All diodes are "on." Assuming that these are silicon diodes then the voltage drop across any one diode follows an exponential function. As a rule of thumb you can estimate this voltage as about 0.7 volts for a silicon pn diode when the current varies from about 0.1 milliampere to 10's of milliamperes. This is what they mean by "forward drop." It is about 0.3 volts for a silicon Schottky diode or a germanium pn diode. Since there can be 16-12=4 Volts across the three diodes then the diodes will be in forward bias and conduct. Now, whatever current is in D1 will split and be equally shared by D2 and D3. So the voltage across D2 and D3 will be slightly less than that in D1. But roughly, D1 will have 0.7 volts of drop and D2 and D3 will have 0.7 volts of drop. The net drop is 1.4 volts. The output terminal must be 16-1.4 volts lower in electric potential, so the output will be about 14.6 volts. Since we now have an estimate for this voltage we can find the current in the resistor. It is (14.6-12)/4700=0.55 milliamperes. Our earlier assumption about diode current is valid and the above estimates will be accurate. Lastly, no diode can be truly off as long as the lower voltage source is less than 16 volts. Some folks will argue that "on" means "appreciable current." Then "on" versus "off" is a matter of assertion. But there is definitely current if there is a positive potential difference as shown.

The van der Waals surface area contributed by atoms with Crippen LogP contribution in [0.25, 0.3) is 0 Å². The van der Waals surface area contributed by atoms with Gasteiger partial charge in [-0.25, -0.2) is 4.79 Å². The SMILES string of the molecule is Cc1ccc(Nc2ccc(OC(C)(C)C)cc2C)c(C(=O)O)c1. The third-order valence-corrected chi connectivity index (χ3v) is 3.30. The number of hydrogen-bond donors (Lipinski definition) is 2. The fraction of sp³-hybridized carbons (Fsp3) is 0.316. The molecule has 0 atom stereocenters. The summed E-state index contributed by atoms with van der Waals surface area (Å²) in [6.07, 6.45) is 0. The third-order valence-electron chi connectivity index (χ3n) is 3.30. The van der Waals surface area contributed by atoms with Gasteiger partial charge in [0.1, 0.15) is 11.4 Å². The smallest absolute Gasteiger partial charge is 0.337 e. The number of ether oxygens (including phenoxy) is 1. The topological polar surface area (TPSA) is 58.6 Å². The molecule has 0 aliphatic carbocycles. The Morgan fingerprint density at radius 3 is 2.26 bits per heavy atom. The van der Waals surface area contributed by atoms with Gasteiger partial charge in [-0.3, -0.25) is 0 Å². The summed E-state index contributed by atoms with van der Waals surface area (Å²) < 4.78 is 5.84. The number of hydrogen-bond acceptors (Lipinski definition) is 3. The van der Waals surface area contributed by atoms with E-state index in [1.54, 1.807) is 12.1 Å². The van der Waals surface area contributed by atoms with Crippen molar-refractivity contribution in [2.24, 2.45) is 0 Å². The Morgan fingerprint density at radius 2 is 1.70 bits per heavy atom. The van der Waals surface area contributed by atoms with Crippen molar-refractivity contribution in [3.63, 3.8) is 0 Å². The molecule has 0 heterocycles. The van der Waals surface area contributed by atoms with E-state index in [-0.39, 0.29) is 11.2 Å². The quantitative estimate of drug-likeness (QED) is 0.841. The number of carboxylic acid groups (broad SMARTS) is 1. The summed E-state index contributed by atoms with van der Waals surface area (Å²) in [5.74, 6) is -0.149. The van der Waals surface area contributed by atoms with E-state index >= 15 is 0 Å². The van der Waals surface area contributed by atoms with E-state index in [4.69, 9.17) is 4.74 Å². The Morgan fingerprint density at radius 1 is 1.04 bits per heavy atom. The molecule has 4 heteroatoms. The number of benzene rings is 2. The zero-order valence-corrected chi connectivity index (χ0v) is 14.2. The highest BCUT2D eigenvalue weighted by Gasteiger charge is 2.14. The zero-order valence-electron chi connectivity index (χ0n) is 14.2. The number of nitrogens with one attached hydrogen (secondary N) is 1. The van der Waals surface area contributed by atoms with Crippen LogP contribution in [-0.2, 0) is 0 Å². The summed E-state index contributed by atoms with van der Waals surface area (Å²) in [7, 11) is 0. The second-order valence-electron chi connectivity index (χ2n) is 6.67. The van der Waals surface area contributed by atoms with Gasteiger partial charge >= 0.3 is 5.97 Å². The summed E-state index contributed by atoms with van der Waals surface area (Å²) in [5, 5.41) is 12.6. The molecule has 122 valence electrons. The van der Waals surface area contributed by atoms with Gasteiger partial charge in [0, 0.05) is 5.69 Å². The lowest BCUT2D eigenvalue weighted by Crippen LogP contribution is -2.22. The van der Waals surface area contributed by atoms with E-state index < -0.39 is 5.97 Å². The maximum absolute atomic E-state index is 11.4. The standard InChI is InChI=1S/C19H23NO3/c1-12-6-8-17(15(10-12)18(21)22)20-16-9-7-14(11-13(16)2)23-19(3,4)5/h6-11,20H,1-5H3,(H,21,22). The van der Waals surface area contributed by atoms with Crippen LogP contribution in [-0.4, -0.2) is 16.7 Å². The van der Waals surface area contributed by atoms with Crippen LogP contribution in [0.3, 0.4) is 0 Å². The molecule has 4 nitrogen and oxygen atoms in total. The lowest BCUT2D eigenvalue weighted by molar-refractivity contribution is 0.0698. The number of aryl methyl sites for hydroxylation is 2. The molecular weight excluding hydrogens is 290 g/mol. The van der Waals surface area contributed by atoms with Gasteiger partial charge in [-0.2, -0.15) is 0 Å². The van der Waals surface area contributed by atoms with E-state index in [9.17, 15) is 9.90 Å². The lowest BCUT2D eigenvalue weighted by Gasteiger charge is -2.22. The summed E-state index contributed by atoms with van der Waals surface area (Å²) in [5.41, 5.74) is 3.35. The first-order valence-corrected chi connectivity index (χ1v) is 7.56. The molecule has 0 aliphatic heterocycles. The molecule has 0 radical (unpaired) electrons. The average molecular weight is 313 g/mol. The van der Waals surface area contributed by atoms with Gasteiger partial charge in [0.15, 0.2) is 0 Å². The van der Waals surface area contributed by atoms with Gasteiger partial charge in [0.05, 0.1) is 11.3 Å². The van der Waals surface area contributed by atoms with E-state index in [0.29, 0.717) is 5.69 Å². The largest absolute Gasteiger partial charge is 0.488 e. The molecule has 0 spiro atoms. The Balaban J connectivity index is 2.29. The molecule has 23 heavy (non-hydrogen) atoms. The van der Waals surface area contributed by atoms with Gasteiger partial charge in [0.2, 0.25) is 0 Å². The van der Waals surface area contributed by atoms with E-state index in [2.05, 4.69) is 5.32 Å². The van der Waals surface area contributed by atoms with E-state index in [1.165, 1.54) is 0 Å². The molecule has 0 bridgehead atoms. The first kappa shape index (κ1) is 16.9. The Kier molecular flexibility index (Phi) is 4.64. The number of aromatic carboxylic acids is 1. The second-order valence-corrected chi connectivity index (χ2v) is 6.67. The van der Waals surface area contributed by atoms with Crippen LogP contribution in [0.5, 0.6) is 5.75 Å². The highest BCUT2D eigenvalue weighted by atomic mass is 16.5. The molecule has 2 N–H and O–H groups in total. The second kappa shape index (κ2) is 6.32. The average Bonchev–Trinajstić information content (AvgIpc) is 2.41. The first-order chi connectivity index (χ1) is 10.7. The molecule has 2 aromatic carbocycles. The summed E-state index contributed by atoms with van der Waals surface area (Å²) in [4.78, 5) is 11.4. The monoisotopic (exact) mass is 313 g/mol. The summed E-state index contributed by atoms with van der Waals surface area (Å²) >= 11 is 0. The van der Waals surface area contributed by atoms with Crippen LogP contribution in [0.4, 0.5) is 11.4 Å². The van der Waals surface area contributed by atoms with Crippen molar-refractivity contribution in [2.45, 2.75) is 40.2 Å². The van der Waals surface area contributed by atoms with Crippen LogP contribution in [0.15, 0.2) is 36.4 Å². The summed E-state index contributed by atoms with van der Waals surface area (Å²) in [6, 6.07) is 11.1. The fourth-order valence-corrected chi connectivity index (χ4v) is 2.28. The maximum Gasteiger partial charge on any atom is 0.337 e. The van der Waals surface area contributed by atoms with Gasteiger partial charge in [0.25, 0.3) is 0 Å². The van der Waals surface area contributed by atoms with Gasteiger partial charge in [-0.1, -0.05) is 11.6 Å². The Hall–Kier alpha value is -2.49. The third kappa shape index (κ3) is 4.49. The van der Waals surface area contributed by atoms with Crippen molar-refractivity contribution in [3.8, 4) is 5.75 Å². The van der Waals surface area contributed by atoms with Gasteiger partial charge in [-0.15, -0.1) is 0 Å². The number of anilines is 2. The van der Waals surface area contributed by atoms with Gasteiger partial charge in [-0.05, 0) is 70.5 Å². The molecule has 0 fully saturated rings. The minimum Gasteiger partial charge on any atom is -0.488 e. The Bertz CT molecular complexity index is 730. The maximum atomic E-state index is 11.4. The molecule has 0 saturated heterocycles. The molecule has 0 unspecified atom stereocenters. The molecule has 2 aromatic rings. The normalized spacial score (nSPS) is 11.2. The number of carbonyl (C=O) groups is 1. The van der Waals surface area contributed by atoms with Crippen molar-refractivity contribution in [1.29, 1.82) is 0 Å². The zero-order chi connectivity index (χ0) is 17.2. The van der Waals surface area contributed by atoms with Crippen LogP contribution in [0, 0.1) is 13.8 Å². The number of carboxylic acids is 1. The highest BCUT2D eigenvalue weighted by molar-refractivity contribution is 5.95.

• I said in bold: assuming ideal diodes – ammar Oct 18 '14 at 13:58
• @ammarx: If you're assuming ideal diodes, then - since they're all forward biased - all of your assumptions about different combinations of ON or OFF are wrong except the one about that they're all ON. End of story. – EM Fields Oct 18 '14 at 18:13

We appear to be talking here about an ideal diode, which is a mathematical abstraction. The question is: what state is such a diode in at zero volts? I'd like to assume that it is undefined. Because of the voltage sources there is no question that D1 is on. The question then becomes which of D2 and D3 turns on first? Assume D2 turns on first and has zero volts drop across it. Zero volts across D3 keeps it in an indeterminate state in which you don't know if it is on or off. If you were to place a resistor in either leg to measure current in that leg, you upset the current in that leg to assure the diode in that leg stays off. If you place an identical resistor in both legs you would still not be able to predict which diode turns on first, nor would you be able to tell after the fact because the voltage at the junction of the two sense resistors will rise enough to instantaneously turn on the other diode. (Heisenberg's Uncertainty Principle?) The bottom line is that you know for sure that at least one of them is on giving you zero volts and that's all you care about. Or if you do care, you could say that all ideal diodes are identical, therefore they have identical turn-on time and both will turn on simultaneously, resulting in zero volts and putting them both in an indeterminate state, which conflicts with the fact that at least one has to be on. So if I change my mind that zero volts is an on state rather than being indeterminate as I assumed at first, then the only state that can exist is for all three diodes to be on and the other two states are invalid. And how many angels can dance on the point of an ideal pin?

• Assuming "ideal" silicon diodes, all three will be turned on (allowing for doping variations, D2 or D3 will be slightly more "turned on" than the other) and the output voltage will be about 16-0.7-0.7 = 14.6V. Because of their V-I characteristics they have more influence on the output than R1. – blarz Jan 3 '16 at 19:27